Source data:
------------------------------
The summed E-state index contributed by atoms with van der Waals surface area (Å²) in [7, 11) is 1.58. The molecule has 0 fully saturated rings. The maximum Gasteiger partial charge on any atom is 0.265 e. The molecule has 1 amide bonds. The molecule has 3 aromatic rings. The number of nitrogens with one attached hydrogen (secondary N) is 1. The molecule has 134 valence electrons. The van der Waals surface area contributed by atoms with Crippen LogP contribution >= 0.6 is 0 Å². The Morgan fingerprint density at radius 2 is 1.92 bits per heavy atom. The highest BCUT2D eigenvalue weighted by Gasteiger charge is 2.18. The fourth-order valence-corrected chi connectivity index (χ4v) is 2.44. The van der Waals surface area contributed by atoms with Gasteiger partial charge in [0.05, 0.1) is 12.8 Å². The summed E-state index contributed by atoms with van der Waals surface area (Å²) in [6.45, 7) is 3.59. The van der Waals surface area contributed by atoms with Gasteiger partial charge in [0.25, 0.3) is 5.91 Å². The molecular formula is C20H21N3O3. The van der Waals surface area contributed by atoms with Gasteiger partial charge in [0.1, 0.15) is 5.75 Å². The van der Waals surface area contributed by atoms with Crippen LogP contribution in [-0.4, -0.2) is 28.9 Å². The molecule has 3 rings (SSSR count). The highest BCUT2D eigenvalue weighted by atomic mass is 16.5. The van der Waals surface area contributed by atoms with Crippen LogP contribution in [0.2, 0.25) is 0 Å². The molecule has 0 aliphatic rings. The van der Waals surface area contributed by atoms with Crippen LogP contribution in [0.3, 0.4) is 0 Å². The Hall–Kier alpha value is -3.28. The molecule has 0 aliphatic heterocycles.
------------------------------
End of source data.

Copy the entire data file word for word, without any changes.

The summed E-state index contributed by atoms with van der Waals surface area (Å²) in [7, 11) is 1.58. The molecule has 0 fully saturated rings. The maximum Gasteiger partial charge on any atom is 0.265 e. The molecule has 1 amide bonds. The molecule has 3 aromatic rings. The number of nitrogens with one attached hydrogen (secondary N) is 1. The molecule has 134 valence electrons. The van der Waals surface area contributed by atoms with Crippen LogP contribution >= 0.6 is 0 Å². The Morgan fingerprint density at radius 2 is 1.92 bits per heavy atom. The highest BCUT2D eigenvalue weighted by Gasteiger charge is 2.18. The fourth-order valence-corrected chi connectivity index (χ4v) is 2.44. The van der Waals surface area contributed by atoms with Gasteiger partial charge in [0.05, 0.1) is 12.8 Å². The summed E-state index contributed by atoms with van der Waals surface area (Å²) in [6.45, 7) is 3.59. The van der Waals surface area contributed by atoms with Gasteiger partial charge in [0.25, 0.3) is 5.91 Å². The molecular formula is C20H21N3O3. The van der Waals surface area contributed by atoms with Gasteiger partial charge in [0.1, 0.15) is 5.75 Å². The van der Waals surface area contributed by atoms with Crippen LogP contribution in [-0.4, -0.2) is 28.9 Å². The molecule has 3 rings (SSSR count). The highest BCUT2D eigenvalue weighted by atomic mass is 16.5. The van der Waals surface area contributed by atoms with Crippen LogP contribution in [0.2, 0.25) is 0 Å². The molecule has 0 aliphatic rings. The van der Waals surface area contributed by atoms with Crippen LogP contribution in [0.3, 0.4) is 0 Å². The Hall–Kier alpha value is -3.28. The molecule has 0 aliphatic heterocycles.